“You know how it begins…” – Yes, we do, so please show us something new Victor Frankenstein. By the look of the title, any expectations you had for a vivid reimagining have just been shattered. Mary Shelley’s enlightening creation seems to have been reused in a way that reaffirms the particulars of such an act of scientific transgression.

Victor Frankenstein begins by referencing its roots, aware of the congested crowd it enters. But does it do enough to add something new to a tale which has become ingrained in our minds? Well, it shifts the setting to Victorian London and continues the gothic themes prevalent within Frankenstein. Its supposedly greatest change however is focusing on the man behind the legend, and not so much the “unholy creation” itself. But, unfortunately, we have seen this all before.

Interestingly, it is Igor who narrates the tale and opens the film, demonstrating the film’s different angle on the legend, which is a welcome change. It is interesting only because with Igor, Victor Frankenstein offers something new, crafting an opening that sets up the characters well without dallying over the past. However, from here on, Victor Frankenstein stagnates because its take on life after death is too simple to flesh out. Once Finnegan, a wealthy benefactor played by Freddie Fox, enters the fray, the film suddenly shifts into on-the-run mode whereby Victor and Igor turn from scientific entrepreneurs into fugitives. At the same time, Finnegan’s own desires take centre stage, finally allowing the film to have a point to work from. Before his arrival, it was simply the knowledge of creating life that drove the film, but by the end, it boiled down to a physical battle between God and science.


Victor Frankenstein is a film that focuses rigidly on the science behind the madness, but only scrapes the lid of what their transgression means. It throws around hefty sentences but only scratches over their significance, from “life is a sacred creation” to “there is no mercy in nature”; they need to delve deeper because with a story like this we know the surface message inside out. The very fact that it makes clear our awareness of the story from the beginning, combined with its inability to explore the depths of taking life into one’s own hands, condemns Victor Frankenstein to a cliché as it merely reaffirms centuries-old debates.

Upon reaching its show-stopping culmination, where Victor’s modern Prometheus is unveiled in all its lavish glory, Victor Frankenstein does not break new ground. It instead produces a satisfying end that excites beyond the considerations it fails to investigate thanks to the man vs. monster showdown. But, if Victor Frankenstein chose not to use the name of ‘Frankenstein’ then perhaps its imagining of an old story would have been more unique, and it wouldn’t have restricted where it could go.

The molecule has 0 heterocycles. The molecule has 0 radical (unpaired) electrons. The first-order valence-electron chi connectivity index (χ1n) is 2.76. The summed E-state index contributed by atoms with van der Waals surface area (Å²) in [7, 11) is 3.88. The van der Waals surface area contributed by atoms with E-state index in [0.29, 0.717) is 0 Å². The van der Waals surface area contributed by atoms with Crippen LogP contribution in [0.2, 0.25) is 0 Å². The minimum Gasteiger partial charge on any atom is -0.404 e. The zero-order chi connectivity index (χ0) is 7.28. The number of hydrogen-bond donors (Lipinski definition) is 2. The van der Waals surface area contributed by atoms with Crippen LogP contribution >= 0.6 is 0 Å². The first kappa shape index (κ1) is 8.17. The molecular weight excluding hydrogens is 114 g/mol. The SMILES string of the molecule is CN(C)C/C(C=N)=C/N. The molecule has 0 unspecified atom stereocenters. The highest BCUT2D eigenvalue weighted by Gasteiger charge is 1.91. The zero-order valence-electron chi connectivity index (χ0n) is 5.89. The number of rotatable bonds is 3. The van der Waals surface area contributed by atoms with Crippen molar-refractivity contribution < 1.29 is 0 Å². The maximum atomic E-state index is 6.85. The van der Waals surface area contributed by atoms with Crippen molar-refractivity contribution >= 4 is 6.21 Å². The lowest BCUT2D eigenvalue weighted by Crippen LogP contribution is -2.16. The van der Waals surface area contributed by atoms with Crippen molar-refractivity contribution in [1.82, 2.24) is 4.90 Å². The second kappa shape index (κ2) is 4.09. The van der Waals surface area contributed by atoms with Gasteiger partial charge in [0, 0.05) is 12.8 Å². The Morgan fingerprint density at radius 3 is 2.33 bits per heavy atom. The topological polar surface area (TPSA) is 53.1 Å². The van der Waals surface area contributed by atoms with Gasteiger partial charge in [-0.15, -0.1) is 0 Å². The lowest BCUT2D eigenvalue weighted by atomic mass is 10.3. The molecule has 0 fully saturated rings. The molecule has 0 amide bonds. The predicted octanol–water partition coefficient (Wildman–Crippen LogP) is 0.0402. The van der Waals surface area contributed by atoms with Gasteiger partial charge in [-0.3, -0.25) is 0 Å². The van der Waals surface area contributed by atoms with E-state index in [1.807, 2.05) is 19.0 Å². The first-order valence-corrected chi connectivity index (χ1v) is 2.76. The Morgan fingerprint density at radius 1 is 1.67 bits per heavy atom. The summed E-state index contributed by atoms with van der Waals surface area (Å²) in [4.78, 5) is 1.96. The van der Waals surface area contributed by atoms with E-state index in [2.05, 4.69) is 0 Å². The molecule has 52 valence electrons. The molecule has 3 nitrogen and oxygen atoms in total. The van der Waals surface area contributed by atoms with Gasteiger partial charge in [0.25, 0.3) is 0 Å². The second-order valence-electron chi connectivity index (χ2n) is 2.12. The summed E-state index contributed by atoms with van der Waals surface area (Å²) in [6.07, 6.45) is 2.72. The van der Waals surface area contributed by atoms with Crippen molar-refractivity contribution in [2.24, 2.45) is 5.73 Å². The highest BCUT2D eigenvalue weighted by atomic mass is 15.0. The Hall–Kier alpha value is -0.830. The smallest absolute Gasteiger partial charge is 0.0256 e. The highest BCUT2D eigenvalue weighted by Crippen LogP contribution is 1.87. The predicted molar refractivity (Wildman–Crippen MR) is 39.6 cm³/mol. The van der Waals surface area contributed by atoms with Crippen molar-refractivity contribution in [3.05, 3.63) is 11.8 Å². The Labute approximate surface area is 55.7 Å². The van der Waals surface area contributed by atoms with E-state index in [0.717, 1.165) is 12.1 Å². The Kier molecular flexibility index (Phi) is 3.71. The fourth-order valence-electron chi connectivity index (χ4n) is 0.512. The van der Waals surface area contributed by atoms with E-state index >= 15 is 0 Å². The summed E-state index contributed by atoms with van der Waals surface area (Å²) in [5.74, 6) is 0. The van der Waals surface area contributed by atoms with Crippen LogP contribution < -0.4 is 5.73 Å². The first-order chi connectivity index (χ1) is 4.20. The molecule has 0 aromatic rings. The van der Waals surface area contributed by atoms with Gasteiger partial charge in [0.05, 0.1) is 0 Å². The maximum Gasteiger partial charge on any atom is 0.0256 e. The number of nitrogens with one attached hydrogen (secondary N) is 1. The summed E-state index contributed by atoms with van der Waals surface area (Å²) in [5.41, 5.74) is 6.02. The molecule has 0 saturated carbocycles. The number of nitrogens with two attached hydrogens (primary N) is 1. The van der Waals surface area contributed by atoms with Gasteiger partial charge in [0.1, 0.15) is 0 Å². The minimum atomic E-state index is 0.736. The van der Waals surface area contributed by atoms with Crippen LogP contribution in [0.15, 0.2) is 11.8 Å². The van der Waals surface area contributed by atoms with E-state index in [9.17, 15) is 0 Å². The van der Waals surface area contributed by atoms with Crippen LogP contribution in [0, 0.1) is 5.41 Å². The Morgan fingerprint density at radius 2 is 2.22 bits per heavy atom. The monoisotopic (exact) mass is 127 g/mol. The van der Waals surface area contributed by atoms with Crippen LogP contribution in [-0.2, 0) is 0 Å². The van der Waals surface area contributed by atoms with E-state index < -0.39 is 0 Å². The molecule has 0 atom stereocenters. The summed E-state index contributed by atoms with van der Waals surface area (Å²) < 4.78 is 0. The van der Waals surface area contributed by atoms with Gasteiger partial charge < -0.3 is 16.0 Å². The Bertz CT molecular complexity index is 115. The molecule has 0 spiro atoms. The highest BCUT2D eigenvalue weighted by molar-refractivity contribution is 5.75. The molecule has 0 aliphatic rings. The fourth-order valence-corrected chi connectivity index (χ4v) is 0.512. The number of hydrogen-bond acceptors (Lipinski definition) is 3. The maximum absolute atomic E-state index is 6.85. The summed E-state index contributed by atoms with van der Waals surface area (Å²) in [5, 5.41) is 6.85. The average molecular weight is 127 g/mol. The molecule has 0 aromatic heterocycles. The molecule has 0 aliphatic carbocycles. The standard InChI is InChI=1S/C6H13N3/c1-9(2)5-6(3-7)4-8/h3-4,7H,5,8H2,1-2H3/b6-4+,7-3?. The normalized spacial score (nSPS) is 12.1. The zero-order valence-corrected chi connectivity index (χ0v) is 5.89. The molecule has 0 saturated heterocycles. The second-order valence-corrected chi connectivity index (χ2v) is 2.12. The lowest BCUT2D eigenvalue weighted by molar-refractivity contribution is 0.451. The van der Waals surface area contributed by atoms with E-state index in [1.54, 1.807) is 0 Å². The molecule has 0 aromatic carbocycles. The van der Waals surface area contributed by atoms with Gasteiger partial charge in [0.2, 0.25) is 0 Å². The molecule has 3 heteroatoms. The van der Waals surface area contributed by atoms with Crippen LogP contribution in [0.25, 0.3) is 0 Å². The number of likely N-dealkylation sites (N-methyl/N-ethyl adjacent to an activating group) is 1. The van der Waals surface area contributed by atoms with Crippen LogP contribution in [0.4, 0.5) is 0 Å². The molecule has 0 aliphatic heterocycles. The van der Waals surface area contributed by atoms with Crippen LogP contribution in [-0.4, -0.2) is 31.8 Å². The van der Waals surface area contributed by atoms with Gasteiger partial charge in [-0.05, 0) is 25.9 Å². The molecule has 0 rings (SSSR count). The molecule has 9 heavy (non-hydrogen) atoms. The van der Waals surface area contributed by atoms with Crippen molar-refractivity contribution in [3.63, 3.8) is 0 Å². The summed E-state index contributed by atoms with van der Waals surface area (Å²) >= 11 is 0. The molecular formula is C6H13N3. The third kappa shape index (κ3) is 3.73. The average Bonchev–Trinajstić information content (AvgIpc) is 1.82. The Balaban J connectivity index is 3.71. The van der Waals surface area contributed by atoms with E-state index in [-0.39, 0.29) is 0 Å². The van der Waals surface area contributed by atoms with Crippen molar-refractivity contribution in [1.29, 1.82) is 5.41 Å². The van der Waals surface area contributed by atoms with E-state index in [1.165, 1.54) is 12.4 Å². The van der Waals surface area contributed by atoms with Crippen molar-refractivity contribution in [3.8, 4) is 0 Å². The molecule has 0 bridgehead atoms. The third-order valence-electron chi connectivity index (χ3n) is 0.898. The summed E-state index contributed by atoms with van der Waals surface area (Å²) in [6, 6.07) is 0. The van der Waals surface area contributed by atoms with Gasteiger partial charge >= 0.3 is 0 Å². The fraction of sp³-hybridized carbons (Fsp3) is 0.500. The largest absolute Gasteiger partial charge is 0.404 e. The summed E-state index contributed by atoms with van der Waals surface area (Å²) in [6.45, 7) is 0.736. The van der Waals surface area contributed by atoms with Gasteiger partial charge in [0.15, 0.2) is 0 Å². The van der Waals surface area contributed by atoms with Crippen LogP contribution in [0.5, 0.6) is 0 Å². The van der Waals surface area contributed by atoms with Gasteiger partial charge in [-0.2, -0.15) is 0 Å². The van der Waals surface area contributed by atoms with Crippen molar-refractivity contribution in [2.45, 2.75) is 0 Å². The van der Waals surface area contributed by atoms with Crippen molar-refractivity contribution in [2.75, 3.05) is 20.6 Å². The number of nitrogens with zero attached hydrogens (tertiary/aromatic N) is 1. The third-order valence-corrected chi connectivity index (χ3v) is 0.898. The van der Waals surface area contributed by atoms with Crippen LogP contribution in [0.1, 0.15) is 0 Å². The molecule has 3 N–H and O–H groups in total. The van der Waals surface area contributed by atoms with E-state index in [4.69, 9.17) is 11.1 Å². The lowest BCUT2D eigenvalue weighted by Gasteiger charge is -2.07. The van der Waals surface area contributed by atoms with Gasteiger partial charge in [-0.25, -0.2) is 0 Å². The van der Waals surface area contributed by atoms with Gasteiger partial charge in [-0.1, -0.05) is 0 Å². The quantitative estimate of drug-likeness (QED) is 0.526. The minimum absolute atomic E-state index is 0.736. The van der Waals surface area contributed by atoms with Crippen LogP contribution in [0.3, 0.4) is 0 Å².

Like Colin Clive, Peter Cushing, and Kenneth Branagh before him, James McAvoy gets to take the reigns of Victor Frankenstein. Though McAvoy imbues a bit too much life into Victor, losing his initial intrigue, he goes berserk during the climax. His sole aim of eagerly trying to change the world makes him a one-dimensional character whose selfish invincibility overshadows every other trait we’ve ever known.

“Similarly to the source material, McAvoy reeks of maniacal ambition, confidently dominating his way through each conversation and confrontation that is quite entertaining to watch”

Daniel Radcliffe’s Igor is a nice addition and a better character than Victor, but McAvoy gives the better performance. Igor has a cardboard-like early life which he is saved from. However, he develops in big chunks, and all of a sudden, he can walk straight and get a girlfriend. Igor is a character with personality and slight depth, but he is blighted by Radcliffe’s helplessness to shake off his Harry Potter image. Andrew Scott, otherwise known as Moriarty from BBCs Sherlock, is more at home here than he was in Spectre. He unleashes his darker personality, and like Victor’s overt ambition, this becomes his defining quality.

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The boisterous pacing of Victor Frankenstein defines the nature of its appeal. From its blistering opening that sets up the characters, their traits, and their journeys within 10 minutes, Victor Frankenstein clearly doesn’t want us to settle. It is pure blockbuster filmmaking, but it is entertaining. However, this cannot be kept up for the whole film, and the hints of suspense and horror fail to be sustained. One thing the speed of the film can do is deliver comedy in abundance. This presents the film with a mixture of suspense and comedy, a fusion that cannot let Victor Frankenstein hope to be more dramatically sinister. Like its circus opening, Victor Frankenstein’s reimagining of Mary Shelley’s classic is all over the place, but at times it can be entertainingly in the right place.

The Verdict:
Utilising Mary Shelley’s Frankenstein without the novelty required to sustain its regeneration, Victor Frankenstein proves to be easily forgettable entertaining viewing.

 Omar Khodja

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